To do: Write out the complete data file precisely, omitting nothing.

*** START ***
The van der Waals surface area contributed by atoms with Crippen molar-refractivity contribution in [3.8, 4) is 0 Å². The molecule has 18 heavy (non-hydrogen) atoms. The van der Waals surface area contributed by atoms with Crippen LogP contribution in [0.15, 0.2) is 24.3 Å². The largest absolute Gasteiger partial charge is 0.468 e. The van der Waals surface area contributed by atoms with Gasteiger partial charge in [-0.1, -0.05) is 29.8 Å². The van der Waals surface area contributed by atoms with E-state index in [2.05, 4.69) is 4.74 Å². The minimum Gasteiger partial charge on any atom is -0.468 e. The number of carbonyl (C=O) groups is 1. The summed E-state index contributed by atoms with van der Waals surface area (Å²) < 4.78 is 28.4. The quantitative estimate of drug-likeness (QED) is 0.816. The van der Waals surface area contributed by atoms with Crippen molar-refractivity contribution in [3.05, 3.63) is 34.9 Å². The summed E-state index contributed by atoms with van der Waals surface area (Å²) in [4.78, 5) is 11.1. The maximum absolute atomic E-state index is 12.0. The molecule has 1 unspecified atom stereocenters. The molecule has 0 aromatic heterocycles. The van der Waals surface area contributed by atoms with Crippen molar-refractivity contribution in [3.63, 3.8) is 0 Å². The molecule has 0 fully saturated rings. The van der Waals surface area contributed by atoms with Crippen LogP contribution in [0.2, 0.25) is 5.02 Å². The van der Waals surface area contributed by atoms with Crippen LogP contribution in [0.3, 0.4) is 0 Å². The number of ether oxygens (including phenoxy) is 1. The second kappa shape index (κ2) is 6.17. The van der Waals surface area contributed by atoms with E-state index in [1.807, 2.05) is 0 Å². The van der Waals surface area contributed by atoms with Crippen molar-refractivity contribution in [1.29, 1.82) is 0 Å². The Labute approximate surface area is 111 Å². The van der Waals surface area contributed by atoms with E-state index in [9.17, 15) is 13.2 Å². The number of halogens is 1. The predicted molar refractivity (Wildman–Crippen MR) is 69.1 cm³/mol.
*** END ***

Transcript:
The van der Waals surface area contributed by atoms with Crippen molar-refractivity contribution in [3.8, 4) is 0 Å². The molecule has 18 heavy (non-hydrogen) atoms. The van der Waals surface area contributed by atoms with Crippen LogP contribution in [0.15, 0.2) is 24.3 Å². The largest absolute Gasteiger partial charge is 0.468 e. The van der Waals surface area contributed by atoms with Gasteiger partial charge in [-0.1, -0.05) is 29.8 Å². The van der Waals surface area contributed by atoms with E-state index in [2.05, 4.69) is 4.74 Å². The minimum Gasteiger partial charge on any atom is -0.468 e. The number of carbonyl (C=O) groups is 1. The summed E-state index contributed by atoms with van der Waals surface area (Å²) < 4.78 is 28.4. The quantitative estimate of drug-likeness (QED) is 0.816. The van der Waals surface area contributed by atoms with Crippen molar-refractivity contribution in [3.05, 3.63) is 34.9 Å². The summed E-state index contributed by atoms with van der Waals surface area (Å²) in [4.78, 5) is 11.1. The maximum absolute atomic E-state index is 12.0. The molecule has 1 unspecified atom stereocenters. The molecule has 0 aromatic heterocycles. The van der Waals surface area contributed by atoms with Crippen molar-refractivity contribution in [3.63, 3.8) is 0 Å². The molecule has 0 fully saturated rings. The van der Waals surface area contributed by atoms with Crippen LogP contribution in [0.2, 0.25) is 5.02 Å². The van der Waals surface area contributed by atoms with Crippen LogP contribution in [0.3, 0.4) is 0 Å². The number of ether oxygens (including phenoxy) is 1. The second kappa shape index (κ2) is 6.17. The van der Waals surface area contributed by atoms with E-state index in [1.807, 2.05) is 0 Å². The van der Waals surface area contributed by atoms with Crippen molar-refractivity contribution in [1.29, 1.82) is 0 Å². The Labute approximate surface area is 111 Å². The van der Waals surface area contributed by atoms with E-state index in [9.17, 15) is 13.2 Å². The number of halogens is 1. The predicted molar refractivity (Wildman–Crippen MR) is 69.1 cm³/mol.